18. Wasn't trying to ensenuate that there is anything wrong with duck eggs, it's just that chicken and duck eggs are virtually identical, with the exception of yolk color and size. Just curious if you had a special application or whatnot.
  19. Qwerty


    You could also just simply roast them in a saute pan with some butter and some honey. Figs are good by themselves, so a simple roast just accentuates the sweetness of the figs.
  20. Look for the reviews to start rolling in this week on Fri. The FW and DMN at least should both be on Friday. Let us know how it goes.
  21. I don't think you'd need to add water to roast or steam the beets, just toss in salt, pepper, oil. Smash up some garlic and add some thyme sprigs if you want. Roast in aluminum foil, with a layer of parchment between the beets and foil (don't want the beets picking up a metallic taste). They are good trimmed, peeled and cut in half or quartered, mixed with a nice salt and oil and vinegar. Some people dress them up with a vinaigrette or goat cheese, ricotta, or something of that type, depends on your taste.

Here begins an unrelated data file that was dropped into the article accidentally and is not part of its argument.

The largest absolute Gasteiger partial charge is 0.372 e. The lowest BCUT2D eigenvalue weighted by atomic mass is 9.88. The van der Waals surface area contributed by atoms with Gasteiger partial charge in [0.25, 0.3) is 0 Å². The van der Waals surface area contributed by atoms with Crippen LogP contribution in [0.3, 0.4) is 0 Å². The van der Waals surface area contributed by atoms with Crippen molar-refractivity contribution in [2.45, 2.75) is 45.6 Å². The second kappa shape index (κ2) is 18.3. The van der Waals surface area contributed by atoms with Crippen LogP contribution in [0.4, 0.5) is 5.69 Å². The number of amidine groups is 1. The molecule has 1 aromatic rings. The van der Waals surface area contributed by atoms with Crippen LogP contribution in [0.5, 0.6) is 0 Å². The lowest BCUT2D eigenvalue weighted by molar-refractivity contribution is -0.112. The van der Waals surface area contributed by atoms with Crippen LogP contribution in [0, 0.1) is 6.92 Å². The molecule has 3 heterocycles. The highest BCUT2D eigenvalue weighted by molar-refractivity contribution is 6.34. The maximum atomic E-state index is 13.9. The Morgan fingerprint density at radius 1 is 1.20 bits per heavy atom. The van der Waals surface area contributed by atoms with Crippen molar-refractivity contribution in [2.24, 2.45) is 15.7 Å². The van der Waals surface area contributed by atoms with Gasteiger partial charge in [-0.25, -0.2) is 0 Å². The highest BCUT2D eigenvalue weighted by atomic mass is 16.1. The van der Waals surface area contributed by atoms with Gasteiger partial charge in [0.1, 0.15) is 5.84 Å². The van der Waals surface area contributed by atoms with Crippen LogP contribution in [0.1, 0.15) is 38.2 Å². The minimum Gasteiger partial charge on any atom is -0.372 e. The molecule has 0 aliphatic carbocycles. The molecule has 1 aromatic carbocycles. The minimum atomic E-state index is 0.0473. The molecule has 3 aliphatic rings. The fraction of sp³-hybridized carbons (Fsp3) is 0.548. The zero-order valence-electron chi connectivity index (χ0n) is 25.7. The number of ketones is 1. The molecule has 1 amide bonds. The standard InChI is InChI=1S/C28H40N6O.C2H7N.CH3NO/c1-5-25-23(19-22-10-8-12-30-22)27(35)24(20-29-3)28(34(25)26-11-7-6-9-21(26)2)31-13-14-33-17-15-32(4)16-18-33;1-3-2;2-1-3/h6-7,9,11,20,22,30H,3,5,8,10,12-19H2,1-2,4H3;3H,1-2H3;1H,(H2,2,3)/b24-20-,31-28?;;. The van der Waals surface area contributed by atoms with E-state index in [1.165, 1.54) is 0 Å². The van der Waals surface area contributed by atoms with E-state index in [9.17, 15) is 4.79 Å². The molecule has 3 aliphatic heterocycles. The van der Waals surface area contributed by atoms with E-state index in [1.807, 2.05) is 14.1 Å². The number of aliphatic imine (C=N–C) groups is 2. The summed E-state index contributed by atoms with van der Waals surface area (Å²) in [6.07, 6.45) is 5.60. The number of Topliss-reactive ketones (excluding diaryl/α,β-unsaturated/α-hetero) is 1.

22. Qwerty

    The Woodlands

    Could always hit up Jasper's...www.jaspers-restaurant.com
  23. I've actually had sushi rice risotto and I thought it tasted pretty similar to arborio. They are both similar size and type of rice, so it made little difference.
  24. Yeah I'm sad to see George go. Ate there a few times, always had a pleasurable experience. Liked the food philosophy, simple, clean and good. I am, however, very much intersted in what Avner will do with a "bistro" type place.